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Progress in Cobalt Nanoparticles Encapsulated in N-doped Carbon for Room-Temperature Formaldehyde Removal
author: source: Time:2021-06-02 font< big medium small >
Formaldehyde (HCHO), a typical indoor air pollutant, has posed severely teratogenic and carcinogenic effects on human health. It is of great significance to remove HCHO and thus to improve indoor air quality.
The room-temperature catalytic oxidation technique has been recognized as an efficient approach to converting HCHO into harmless CO2 by using reactive oxygen species (ROS) on the surface of the catalysts, without any additional thermal and photon sources utilized. Abundant ROS can be generated over noble metal nanoparticles such as metallic Pt and Ir, owing to their strong ability to activate O2
However, the high cost of precious metals impedes the wide-scale application for indoor HCHO purification. In addition, the room-temperature catalytic conversion of HCHO over conventional transition-metal oxides is restricted by their limited ability to generate ROS.
Focusing on these issues, a research group led by Prof. HUANG Yu from Institute of Earth Environment of the Chinese Academy of Sciences have previously reported the Co nanoparticles encapsulated in nitrogen-doped carbon with 85% of HCHO removal efficiency at room temperature. However, the size effect of Co particle on HCHO oxidation, and the interaction between Co core and the carbon layer, and its promotion to O2 adsorption and activation remained unclear.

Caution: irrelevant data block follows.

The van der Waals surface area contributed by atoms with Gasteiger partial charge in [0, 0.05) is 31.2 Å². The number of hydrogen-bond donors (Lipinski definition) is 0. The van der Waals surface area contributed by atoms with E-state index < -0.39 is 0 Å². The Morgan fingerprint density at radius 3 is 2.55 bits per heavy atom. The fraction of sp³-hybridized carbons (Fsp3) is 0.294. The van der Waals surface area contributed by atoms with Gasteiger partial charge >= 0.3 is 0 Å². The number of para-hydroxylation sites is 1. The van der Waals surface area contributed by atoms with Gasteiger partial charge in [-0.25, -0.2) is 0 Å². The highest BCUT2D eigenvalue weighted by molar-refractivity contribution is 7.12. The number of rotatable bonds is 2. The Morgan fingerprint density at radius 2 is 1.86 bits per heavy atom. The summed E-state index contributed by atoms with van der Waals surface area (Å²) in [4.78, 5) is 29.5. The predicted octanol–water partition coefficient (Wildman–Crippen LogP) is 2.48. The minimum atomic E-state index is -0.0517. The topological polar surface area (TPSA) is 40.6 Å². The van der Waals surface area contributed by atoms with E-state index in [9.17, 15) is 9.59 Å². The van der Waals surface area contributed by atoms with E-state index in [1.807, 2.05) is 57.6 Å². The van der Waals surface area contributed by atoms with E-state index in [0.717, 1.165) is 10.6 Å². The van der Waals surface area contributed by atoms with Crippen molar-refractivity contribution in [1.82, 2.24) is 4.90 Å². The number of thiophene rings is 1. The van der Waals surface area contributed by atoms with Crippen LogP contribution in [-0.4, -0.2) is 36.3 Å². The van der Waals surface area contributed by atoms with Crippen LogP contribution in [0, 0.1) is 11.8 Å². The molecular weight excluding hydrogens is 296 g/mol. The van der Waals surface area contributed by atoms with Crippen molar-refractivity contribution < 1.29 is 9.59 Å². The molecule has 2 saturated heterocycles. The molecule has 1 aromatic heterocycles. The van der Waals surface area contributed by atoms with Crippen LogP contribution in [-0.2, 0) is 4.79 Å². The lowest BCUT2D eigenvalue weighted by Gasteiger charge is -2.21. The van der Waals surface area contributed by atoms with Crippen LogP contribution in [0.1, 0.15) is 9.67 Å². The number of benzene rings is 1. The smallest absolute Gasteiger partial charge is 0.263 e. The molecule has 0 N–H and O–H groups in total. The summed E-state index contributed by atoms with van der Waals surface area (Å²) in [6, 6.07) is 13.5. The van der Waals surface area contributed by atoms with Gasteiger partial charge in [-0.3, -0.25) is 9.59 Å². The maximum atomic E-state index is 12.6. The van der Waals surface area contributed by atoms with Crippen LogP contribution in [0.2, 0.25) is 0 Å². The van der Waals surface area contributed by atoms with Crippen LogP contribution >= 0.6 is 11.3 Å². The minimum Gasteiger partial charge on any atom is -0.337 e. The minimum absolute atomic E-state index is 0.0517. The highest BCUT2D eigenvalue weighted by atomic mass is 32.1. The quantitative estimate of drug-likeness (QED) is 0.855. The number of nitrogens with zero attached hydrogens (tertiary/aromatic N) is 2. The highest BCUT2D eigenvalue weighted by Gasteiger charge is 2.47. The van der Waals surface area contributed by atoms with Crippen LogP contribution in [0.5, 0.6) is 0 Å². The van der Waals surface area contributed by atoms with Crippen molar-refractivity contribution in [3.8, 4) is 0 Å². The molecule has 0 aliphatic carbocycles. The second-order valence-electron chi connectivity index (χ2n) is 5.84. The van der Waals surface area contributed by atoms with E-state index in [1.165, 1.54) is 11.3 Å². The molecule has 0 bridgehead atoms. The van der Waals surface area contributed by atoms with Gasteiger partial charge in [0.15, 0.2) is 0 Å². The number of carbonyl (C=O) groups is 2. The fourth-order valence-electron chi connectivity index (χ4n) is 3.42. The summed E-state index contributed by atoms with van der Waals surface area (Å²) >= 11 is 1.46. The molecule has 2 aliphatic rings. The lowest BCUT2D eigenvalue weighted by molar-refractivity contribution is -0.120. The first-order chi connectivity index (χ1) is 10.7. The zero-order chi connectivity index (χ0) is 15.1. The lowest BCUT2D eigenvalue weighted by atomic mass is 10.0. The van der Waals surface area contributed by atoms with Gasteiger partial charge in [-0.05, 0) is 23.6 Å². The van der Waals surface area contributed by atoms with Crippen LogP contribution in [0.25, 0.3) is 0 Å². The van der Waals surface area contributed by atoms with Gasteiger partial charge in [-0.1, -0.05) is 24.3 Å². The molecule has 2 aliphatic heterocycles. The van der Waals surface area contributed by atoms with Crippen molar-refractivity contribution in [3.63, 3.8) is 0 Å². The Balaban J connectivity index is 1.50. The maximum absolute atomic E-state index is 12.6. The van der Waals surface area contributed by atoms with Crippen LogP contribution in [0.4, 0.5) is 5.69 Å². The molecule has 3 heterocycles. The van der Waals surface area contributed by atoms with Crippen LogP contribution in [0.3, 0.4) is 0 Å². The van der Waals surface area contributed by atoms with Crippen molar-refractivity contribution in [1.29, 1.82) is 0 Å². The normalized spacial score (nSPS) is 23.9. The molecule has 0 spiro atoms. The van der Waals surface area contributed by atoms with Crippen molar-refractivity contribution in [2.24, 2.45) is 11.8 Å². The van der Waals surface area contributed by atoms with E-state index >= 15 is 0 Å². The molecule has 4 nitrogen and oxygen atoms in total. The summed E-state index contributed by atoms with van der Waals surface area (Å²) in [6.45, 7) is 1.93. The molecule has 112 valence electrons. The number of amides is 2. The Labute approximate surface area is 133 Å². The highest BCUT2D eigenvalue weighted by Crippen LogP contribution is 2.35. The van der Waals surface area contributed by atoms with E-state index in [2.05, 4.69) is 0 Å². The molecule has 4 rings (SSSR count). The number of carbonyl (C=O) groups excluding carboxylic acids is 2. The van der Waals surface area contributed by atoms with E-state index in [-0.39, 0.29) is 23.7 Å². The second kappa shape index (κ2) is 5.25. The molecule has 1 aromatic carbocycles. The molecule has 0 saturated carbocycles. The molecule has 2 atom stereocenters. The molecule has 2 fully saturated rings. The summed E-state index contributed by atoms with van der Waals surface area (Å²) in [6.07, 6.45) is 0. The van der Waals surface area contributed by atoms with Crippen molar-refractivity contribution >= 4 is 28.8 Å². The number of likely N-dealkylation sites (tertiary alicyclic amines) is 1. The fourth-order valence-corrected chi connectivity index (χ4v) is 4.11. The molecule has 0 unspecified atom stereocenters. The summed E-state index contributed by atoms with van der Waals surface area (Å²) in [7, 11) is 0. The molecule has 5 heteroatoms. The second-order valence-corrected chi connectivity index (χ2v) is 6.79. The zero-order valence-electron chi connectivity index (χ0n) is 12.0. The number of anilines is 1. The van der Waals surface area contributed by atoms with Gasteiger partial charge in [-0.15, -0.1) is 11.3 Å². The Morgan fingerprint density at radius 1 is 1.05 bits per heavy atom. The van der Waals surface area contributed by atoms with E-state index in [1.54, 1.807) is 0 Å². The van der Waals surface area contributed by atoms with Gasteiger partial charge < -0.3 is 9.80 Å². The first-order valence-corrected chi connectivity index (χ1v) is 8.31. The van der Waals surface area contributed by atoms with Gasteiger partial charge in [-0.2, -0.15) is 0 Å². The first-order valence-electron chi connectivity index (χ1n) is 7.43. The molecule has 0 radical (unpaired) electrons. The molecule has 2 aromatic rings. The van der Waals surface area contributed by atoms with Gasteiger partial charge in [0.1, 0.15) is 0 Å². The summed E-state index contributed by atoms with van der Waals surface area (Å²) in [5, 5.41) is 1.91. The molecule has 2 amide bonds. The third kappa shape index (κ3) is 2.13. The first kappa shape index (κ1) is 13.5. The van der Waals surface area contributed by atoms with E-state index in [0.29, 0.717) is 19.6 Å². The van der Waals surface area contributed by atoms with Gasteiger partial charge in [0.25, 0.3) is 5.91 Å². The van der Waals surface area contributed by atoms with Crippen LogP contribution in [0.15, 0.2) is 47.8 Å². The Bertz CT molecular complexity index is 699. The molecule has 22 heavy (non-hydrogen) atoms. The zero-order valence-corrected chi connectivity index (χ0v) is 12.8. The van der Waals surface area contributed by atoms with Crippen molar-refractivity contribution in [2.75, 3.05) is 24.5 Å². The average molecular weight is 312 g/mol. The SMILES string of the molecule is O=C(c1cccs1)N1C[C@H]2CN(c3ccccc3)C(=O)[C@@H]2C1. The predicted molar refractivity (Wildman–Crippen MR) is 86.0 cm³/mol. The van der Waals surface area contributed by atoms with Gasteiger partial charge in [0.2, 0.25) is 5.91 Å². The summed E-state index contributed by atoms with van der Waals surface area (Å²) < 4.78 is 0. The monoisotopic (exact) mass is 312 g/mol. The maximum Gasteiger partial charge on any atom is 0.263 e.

Very recently, Prof. HUANG Yu ’s research group prepared a series of N-doped carbon encased metallic Co (Co@NC-x) nanocatalysts to explore the effect of the Co particle size on HCHO oxidation. 
The small-sized and highly dispersed Co nanoparticles were formed in Co@NC-0.25 (Fig. 1), which exhibited the HCHO removal higher than 90% and possessed the highest specific catalytic activity (Fig. 2), implying the vital importance of the size of Co particle confined in carbon for its reactivity. 
The optimal Co particle size imparted the effective transfer of electrons from the metal core to the outer carbon surface, and thus leading to the enhanced oxygen activation. Density functional theory calculations demonstrated an evident charge transfer occurring from the metallic Co core to the carbon layer. 
Moreover, the length of the O–O bond was elongated. These results revealed that the special Co@NC structure could supply an electron-rich carbon surface, facilitating O2 activation and HCHO conversion (Fig. 2).
This study provided a new insight into indoor HCHO purification using transition-metal nanocatalysts with a similar efficiency as precious metals. The optimized size of Co nanoparticles and the special metal@NC structure endowed the optimal utilization of active species and effective oxygen activation.
 Fig. 1 The microstructures of Co@NC-0.25.(Imaged by ZHU, et al)
 
Fig.2. The size effect of Co particle on HCHO oxidation (up) and the the conversion mechanism of HCHO over the as-prepared Co@NC-x (bottom). (Imaged by ZHU, et al)
This work,  published in the ACS ES&T Engineering , was financially supported by the National Key Research and Development Program of China, the Strategic Priority Research Program of the Chinese Academy of Sciences, and National Science Foundation of China.
Contact: Bai Jie, Institute of Earth Environment, Chinese Academy of Sciences, Xi'an, China. Email: baijie@ieecas.cn
 
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